May 18, 2022
Hello again everyone ! Lauren Wilson here to tell you more about the ins and outs of the Bird Department’s breeding season here at Zoo Atlanta. In my last blog we discussed all things nesting including types of nests, nesting materials and what the bird team does to ensure each species of bird has what it needs. needs to build proper nests. Now we’re going to discuss the whole point of building nests… laying eggs!
The eggs are absolutely amazing! Think about it…once an animal lays an egg, that egg has everything the developing embryo needs to survive from the time it is laid until the time it hatches. And, although many different types of animals lay eggs, birds are unique in that they lay hard-shelled eggs. They are stronger than soft-shelled eggs and can support the developing embryo in harsher conditions like arid environments or nest deployment. Birds also produce eggs of various shapes, sizes and especially colors depending on the species that lays them, the nests they build and the camouflage they need to protect them from predators. So, without getting too much into egg biology, how do we manage eggs here at Zoo Atlanta? The short answer is very conservative (ha ha), but I’ll give you the long answer because, just like nests, a lot of planning and effort goes into egg management.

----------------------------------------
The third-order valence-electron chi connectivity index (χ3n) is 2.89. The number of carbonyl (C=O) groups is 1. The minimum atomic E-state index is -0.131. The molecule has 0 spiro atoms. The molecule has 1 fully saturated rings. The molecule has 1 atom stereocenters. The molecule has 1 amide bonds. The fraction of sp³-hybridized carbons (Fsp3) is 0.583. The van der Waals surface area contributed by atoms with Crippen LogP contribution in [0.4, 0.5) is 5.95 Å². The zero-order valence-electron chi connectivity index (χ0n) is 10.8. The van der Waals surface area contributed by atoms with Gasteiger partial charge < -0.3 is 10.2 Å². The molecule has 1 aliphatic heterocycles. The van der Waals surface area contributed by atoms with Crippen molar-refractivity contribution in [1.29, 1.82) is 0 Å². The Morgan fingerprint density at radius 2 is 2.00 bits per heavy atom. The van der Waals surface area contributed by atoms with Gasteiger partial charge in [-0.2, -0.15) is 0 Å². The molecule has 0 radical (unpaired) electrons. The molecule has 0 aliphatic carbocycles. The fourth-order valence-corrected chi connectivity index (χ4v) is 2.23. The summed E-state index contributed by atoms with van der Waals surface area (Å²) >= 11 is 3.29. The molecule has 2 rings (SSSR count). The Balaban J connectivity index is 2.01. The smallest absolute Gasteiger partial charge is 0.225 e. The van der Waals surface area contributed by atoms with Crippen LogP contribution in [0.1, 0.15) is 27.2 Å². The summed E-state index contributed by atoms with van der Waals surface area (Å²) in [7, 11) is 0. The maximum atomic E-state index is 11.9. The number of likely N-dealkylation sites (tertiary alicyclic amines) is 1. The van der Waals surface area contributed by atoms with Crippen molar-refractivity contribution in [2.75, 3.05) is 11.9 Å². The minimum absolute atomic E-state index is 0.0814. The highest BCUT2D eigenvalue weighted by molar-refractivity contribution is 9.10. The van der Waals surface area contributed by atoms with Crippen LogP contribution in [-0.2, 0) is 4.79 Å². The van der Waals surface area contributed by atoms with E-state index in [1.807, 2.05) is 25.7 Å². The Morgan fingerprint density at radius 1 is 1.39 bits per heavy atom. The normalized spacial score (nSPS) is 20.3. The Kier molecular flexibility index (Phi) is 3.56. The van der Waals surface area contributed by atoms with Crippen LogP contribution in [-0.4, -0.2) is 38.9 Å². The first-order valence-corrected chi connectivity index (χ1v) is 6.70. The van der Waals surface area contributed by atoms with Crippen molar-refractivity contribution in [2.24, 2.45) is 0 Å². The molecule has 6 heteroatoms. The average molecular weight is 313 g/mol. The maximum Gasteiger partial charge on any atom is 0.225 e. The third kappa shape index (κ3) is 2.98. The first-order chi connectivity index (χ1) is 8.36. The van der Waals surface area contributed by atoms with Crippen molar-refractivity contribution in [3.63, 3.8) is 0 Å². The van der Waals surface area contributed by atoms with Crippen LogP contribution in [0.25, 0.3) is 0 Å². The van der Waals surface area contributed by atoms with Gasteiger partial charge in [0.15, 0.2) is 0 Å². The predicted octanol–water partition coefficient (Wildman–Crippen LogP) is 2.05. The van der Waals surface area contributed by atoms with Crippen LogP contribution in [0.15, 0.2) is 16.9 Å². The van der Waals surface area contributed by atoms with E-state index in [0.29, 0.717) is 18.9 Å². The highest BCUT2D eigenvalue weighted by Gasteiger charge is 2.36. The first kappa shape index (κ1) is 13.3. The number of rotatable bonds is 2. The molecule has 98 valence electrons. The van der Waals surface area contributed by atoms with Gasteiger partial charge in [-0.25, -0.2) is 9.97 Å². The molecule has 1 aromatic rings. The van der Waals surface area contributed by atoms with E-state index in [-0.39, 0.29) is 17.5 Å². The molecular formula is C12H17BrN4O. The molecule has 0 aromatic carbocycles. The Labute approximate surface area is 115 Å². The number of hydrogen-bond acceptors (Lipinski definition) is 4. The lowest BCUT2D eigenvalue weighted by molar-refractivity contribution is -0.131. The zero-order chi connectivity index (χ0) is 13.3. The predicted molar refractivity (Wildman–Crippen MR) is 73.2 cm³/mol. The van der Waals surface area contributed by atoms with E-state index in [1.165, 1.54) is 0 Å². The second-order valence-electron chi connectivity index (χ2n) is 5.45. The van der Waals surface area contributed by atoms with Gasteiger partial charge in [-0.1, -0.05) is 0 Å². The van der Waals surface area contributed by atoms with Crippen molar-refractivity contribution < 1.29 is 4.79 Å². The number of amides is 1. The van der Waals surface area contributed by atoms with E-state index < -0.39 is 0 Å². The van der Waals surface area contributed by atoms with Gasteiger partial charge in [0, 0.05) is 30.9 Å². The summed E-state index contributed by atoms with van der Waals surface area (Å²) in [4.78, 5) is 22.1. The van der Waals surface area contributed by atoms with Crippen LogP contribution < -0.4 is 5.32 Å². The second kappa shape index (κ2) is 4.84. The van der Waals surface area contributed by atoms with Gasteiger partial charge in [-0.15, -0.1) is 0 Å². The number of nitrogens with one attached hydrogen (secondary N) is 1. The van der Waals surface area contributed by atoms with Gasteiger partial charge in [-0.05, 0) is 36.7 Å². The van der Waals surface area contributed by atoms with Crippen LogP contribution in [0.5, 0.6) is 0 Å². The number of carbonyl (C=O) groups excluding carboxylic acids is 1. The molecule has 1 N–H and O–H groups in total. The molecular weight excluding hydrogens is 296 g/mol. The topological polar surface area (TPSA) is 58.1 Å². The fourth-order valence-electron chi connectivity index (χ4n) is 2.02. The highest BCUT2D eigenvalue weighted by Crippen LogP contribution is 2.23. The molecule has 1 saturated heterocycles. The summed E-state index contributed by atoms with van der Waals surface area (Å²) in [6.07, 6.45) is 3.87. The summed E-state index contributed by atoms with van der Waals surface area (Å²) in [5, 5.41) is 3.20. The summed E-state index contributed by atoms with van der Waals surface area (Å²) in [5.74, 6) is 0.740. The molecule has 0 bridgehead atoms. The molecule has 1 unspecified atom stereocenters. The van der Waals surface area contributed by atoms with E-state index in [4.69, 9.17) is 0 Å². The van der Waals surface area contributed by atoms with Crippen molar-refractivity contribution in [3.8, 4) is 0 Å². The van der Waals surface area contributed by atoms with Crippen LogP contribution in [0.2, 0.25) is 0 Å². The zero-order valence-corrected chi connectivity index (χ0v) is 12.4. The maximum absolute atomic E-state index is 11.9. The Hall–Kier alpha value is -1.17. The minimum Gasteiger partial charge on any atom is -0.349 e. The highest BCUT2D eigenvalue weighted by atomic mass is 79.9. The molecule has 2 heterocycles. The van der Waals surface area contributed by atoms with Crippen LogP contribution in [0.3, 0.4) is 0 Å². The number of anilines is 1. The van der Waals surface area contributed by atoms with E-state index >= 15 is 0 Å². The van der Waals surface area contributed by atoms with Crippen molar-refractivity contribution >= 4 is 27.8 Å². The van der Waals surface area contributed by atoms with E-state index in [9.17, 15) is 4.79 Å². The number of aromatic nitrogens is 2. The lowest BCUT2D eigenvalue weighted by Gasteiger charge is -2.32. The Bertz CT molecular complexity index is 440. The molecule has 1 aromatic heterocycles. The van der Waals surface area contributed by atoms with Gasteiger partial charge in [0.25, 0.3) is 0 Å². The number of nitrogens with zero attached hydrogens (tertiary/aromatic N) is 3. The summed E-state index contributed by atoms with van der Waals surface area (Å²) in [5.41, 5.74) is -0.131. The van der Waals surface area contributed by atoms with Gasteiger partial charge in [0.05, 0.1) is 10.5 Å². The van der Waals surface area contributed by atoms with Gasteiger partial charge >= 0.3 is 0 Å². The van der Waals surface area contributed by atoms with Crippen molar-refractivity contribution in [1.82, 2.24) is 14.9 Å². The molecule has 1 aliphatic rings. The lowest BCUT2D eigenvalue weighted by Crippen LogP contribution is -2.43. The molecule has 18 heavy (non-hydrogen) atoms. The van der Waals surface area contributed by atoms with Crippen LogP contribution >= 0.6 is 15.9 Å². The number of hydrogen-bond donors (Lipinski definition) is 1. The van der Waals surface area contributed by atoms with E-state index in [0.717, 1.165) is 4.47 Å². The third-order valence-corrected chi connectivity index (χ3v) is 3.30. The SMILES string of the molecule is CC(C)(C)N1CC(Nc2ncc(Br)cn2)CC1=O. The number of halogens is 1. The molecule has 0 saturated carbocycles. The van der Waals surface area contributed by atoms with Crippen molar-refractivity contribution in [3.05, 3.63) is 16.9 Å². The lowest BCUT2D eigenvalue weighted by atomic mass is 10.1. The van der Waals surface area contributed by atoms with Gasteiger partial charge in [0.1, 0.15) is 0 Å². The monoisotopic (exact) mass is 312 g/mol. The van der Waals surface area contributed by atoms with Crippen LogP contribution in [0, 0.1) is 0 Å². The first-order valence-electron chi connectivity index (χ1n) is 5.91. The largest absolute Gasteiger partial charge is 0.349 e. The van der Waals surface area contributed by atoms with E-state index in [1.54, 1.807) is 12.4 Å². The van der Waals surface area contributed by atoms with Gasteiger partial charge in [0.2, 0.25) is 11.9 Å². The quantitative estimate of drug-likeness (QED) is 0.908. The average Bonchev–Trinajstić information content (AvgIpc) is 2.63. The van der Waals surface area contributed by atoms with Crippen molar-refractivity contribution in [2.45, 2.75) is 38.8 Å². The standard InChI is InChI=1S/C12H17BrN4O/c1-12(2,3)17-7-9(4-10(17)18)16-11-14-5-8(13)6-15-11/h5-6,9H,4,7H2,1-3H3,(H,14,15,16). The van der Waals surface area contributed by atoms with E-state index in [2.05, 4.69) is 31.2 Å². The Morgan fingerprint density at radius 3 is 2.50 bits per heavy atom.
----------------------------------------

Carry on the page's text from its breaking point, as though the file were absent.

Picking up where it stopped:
The first step in egg management is deciding which birds should and should not breed in the bird department. I work with the Bird Management Team, which includes the Senior Bird Keeper and Senior Bird Curator, well before the start of the breeding season to decide which species and which pairs of each species should breed each season. These decisions are based on recommendations from the Species Survival Plan® (SSP), interest in species from other zoos and aquariums, available habitat space, and each bird’s history.